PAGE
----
In a library frequented by students, staff, and faculty alike, it’s inevitable that Stacks challengers will occasionally be spotted, though the results aren’t always disastrous. Kevin, a graduate of the Class of 2012 who was granted anonymity by The Crimson because he didn’t want others to know he had engaged in a risqué tradition, said he and his girlfriend had attempted to take on all three challenges within 24 hours. But, due to a series of conflicts, they hadn’t completed the Stacks challenge by Class Day.

He recalls the experience, saying, “My girlfriend and I decided to have sex in the stacks as soon as Class Day was over, but there were two speakers, Barney Frank and Andy Samberg, so it ran a lot longer than it was supposed to. There were 30 minutes left until Widener was supposed to close, so we ran into the stacks, found a very random place, and took a cubicle.”

Since a cubicle only provides limited coverage, the two constructed a makeshift blockade: “It must have been raining that day because I had an umbrella that we put up as a sort of block, or at least to warn people that we were there,” he says.

The couple started and the lights turned off, but quickly flickered back on, signaling that someone must be approaching. “I leaned over and peeked my head out the side of the umbrella,” Kevin recalls. “A security guard was walking towards us.”

Kevin and his girlfriend panicked and started getting dressed, trying to finish before the guard reached their cubicle. “He must have heard all the clothing rustling and our belt buckles, but as he passed he just acknowledged us briefly,” he says. “I’m positive he knew what was happening, but he just said, ‘The library is closing.’ We left right as it closed.”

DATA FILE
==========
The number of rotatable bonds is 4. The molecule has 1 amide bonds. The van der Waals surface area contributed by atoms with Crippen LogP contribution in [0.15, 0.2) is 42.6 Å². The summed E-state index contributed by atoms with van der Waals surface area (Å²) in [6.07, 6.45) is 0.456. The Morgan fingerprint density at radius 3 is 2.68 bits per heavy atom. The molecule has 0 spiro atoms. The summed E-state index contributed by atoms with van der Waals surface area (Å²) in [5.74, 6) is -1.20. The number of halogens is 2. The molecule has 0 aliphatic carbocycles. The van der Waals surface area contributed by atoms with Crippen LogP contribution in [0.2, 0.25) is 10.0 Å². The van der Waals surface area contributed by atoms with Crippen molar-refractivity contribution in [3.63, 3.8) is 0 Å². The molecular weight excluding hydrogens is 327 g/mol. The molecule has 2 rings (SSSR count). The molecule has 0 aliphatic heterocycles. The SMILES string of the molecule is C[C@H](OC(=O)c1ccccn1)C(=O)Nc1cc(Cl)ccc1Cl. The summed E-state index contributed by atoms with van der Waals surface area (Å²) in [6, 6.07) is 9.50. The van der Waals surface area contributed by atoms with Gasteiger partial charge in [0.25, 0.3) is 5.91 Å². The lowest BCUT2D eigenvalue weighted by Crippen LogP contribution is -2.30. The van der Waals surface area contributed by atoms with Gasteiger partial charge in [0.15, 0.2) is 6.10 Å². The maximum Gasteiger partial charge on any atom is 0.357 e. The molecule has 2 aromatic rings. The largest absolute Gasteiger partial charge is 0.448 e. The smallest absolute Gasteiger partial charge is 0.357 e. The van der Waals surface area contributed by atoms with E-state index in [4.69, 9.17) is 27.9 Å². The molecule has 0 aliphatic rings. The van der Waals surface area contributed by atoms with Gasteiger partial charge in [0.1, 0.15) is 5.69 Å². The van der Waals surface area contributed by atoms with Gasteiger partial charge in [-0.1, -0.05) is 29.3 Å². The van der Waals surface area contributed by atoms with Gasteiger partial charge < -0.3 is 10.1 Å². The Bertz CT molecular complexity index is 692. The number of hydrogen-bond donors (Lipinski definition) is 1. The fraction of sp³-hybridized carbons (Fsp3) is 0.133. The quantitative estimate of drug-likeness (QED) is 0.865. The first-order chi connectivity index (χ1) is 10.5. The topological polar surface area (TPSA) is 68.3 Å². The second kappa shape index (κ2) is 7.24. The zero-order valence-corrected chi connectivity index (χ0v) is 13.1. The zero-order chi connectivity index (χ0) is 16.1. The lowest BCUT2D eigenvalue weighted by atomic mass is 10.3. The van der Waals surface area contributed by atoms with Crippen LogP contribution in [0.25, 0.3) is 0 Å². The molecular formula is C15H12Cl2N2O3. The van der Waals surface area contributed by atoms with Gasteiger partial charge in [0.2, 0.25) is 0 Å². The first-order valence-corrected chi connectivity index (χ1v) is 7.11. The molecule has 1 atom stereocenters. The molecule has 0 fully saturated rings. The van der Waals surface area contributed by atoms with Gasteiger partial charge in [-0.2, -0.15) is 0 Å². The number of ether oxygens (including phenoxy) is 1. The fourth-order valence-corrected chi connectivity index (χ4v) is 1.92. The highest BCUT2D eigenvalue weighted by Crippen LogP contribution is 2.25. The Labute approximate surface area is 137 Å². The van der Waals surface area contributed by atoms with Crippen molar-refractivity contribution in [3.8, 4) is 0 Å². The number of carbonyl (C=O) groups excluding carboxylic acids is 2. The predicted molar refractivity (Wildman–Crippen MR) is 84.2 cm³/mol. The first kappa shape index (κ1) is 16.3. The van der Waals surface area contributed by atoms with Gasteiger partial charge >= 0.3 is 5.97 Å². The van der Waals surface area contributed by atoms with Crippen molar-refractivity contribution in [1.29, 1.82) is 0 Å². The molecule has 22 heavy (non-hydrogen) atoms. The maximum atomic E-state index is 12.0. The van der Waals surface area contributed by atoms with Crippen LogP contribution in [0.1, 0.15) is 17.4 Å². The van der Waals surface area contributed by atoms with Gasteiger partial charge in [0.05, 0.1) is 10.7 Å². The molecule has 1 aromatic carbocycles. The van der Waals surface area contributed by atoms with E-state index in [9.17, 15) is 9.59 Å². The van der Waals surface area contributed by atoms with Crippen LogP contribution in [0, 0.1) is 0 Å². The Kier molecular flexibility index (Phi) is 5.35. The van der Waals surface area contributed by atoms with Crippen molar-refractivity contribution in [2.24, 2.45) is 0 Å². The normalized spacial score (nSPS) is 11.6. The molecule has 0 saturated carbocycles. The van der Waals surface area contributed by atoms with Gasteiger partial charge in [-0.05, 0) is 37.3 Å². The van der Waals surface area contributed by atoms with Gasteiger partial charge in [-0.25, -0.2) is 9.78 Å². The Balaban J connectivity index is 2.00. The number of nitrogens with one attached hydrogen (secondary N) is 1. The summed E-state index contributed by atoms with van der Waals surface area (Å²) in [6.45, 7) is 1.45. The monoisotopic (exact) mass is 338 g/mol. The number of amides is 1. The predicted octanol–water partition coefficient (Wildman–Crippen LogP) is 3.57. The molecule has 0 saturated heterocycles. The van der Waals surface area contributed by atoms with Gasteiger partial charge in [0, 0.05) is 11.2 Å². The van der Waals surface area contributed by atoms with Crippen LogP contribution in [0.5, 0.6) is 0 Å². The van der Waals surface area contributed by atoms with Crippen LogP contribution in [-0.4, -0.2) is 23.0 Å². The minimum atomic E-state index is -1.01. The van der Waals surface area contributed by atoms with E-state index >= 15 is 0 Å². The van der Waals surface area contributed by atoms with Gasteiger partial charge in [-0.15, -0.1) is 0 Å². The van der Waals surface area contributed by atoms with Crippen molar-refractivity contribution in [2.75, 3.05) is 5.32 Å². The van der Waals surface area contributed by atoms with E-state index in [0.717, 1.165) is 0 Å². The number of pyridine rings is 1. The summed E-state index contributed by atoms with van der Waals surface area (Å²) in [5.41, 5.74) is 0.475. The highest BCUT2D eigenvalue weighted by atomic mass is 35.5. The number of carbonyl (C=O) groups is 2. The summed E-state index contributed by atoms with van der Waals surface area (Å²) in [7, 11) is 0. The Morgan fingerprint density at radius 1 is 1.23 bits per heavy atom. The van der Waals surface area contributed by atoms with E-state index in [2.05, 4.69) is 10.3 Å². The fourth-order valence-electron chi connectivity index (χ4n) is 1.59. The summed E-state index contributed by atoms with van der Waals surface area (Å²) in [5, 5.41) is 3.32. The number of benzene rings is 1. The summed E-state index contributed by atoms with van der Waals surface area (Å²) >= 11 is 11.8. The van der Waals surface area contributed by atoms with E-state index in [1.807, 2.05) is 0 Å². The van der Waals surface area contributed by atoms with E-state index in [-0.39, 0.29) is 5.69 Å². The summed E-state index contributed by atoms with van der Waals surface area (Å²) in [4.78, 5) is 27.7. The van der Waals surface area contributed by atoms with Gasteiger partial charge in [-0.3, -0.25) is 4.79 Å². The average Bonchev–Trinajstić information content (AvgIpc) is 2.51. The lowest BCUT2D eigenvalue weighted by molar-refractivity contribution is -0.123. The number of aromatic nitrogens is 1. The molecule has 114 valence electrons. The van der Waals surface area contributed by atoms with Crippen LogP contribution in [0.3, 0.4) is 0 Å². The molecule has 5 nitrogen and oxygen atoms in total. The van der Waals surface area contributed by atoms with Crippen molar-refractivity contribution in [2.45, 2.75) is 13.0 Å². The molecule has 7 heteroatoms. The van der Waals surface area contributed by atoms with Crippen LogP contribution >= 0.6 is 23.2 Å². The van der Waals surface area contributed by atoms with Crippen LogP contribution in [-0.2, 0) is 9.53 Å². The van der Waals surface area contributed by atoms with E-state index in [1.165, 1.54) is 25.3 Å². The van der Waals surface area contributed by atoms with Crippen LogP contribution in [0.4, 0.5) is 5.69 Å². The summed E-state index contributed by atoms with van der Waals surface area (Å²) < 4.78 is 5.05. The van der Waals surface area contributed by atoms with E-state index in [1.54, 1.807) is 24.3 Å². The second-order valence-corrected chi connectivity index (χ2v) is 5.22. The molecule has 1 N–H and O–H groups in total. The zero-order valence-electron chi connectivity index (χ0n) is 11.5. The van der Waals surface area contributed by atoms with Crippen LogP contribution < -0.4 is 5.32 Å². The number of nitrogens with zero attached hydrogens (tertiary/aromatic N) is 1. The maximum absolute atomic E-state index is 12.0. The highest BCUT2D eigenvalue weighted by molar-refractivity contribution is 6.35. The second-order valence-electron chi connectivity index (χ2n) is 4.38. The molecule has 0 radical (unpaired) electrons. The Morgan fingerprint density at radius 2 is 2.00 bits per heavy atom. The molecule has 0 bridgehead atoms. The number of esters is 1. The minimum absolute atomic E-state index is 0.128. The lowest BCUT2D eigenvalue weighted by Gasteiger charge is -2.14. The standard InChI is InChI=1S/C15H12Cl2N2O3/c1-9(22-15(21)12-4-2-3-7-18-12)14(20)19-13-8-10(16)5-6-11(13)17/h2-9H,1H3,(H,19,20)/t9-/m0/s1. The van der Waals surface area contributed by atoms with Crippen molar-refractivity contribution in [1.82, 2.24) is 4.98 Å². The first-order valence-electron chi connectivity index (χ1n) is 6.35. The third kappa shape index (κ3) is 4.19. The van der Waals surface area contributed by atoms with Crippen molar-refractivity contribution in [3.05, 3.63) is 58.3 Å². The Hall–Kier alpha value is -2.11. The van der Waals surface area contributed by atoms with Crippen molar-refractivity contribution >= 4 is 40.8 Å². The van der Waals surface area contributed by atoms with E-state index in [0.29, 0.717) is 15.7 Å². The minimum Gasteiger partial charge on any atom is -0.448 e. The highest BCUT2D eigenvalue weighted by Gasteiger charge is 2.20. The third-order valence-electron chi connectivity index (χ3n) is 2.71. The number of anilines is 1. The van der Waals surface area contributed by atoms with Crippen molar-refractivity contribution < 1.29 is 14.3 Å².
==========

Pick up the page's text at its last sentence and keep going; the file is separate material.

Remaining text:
He and his girlfriend left Widener (and Harvard) with a funny story rather than one that could have jeopardized their diplomas. The Three Things maintain their status as challenges due to the rebellious natures of each activity: public sex, streaking, and urination are all punishable by law. However, there was no accessible evidence of students suffering expulsion, or even severe punishment, after getting caught during a challenge.

Secretary of the Administrative Board John “Jay” L. Ellison declined to comment on the Ad Board’s disciplinary policy when dealing with the Three Things, though he wrote in an email that “The Board takes seriously its responsibility to the community to uphold the community’s standards in a thoughtful and educational way.”


For Harvard’s most conspicuous habit, it seems to me, is the habit of inconspicuousness; its chief custom is to have no customs, its manners are studiously free from any significant mannerisms.